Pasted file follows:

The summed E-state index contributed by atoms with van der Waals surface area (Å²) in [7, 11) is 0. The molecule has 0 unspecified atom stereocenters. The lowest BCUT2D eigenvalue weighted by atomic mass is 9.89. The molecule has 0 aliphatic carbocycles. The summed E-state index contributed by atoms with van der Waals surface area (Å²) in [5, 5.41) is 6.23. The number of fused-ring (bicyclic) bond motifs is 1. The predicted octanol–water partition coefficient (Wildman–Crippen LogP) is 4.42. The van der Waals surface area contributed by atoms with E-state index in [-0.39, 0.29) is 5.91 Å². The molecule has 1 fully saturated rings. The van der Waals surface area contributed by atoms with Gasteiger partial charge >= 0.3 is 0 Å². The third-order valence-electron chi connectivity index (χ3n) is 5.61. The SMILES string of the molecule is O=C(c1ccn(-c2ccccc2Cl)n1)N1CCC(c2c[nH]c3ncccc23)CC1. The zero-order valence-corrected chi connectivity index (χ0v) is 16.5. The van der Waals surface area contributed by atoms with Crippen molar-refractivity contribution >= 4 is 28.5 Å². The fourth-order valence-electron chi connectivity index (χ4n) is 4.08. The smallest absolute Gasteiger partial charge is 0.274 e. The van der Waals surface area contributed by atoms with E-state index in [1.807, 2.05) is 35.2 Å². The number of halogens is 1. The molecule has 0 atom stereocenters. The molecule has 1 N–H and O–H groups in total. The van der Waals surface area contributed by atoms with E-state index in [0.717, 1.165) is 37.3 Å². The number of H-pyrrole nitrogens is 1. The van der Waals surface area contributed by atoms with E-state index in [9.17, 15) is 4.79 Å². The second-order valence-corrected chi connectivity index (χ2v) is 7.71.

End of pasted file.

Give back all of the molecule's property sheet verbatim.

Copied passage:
The summed E-state index contributed by atoms with van der Waals surface area (Å²) in [7, 11) is 0. The molecule has 0 unspecified atom stereocenters. The lowest BCUT2D eigenvalue weighted by atomic mass is 9.89. The molecule has 0 aliphatic carbocycles. The summed E-state index contributed by atoms with van der Waals surface area (Å²) in [5, 5.41) is 6.23. The number of fused-ring (bicyclic) bond motifs is 1. The predicted octanol–water partition coefficient (Wildman–Crippen LogP) is 4.42. The van der Waals surface area contributed by atoms with E-state index in [-0.39, 0.29) is 5.91 Å². The molecule has 1 fully saturated rings. The van der Waals surface area contributed by atoms with Gasteiger partial charge >= 0.3 is 0 Å². The third-order valence-electron chi connectivity index (χ3n) is 5.61. The SMILES string of the molecule is O=C(c1ccn(-c2ccccc2Cl)n1)N1CCC(c2c[nH]c3ncccc23)CC1. The zero-order valence-corrected chi connectivity index (χ0v) is 16.5. The van der Waals surface area contributed by atoms with Crippen molar-refractivity contribution >= 4 is 28.5 Å². The fourth-order valence-electron chi connectivity index (χ4n) is 4.08. The smallest absolute Gasteiger partial charge is 0.274 e. The van der Waals surface area contributed by atoms with E-state index in [1.807, 2.05) is 35.2 Å². The number of halogens is 1. The molecule has 0 atom stereocenters. The molecule has 1 N–H and O–H groups in total. The van der Waals surface area contributed by atoms with E-state index in [0.717, 1.165) is 37.3 Å². The number of H-pyrrole nitrogens is 1. The van der Waals surface area contributed by atoms with E-state index in [9.17, 15) is 4.79 Å². The second-order valence-corrected chi connectivity index (χ2v) is 7.71.